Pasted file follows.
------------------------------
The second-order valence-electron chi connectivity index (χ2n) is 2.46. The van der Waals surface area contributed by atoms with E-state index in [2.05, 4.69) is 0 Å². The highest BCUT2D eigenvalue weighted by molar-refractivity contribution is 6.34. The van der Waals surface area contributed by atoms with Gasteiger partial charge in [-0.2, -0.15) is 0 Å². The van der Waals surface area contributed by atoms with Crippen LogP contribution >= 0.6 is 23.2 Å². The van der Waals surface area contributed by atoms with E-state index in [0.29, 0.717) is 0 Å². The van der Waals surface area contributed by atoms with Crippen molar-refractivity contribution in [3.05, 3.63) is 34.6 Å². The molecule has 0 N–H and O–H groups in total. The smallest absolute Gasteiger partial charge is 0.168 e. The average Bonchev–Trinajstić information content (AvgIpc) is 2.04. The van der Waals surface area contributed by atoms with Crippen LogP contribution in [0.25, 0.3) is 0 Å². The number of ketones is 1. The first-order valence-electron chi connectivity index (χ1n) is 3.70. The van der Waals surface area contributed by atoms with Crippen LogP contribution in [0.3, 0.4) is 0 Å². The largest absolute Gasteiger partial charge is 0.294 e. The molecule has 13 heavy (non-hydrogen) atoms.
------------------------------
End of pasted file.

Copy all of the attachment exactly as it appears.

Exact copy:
The second-order valence-electron chi connectivity index (χ2n) is 2.46. The van der Waals surface area contributed by atoms with E-state index in [2.05, 4.69) is 0 Å². The highest BCUT2D eigenvalue weighted by molar-refractivity contribution is 6.34. The van der Waals surface area contributed by atoms with Gasteiger partial charge in [-0.2, -0.15) is 0 Å². The van der Waals surface area contributed by atoms with Crippen LogP contribution >= 0.6 is 23.2 Å². The van der Waals surface area contributed by atoms with E-state index in [0.29, 0.717) is 0 Å². The van der Waals surface area contributed by atoms with Crippen molar-refractivity contribution in [3.05, 3.63) is 34.6 Å². The molecule has 0 N–H and O–H groups in total. The smallest absolute Gasteiger partial charge is 0.168 e. The average Bonchev–Trinajstić information content (AvgIpc) is 2.04. The van der Waals surface area contributed by atoms with Crippen LogP contribution in [0.25, 0.3) is 0 Å². The number of ketones is 1. The first-order valence-electron chi connectivity index (χ1n) is 3.70. The van der Waals surface area contributed by atoms with Crippen LogP contribution in [0.3, 0.4) is 0 Å². The largest absolute Gasteiger partial charge is 0.294 e. The molecule has 13 heavy (non-hydrogen) atoms.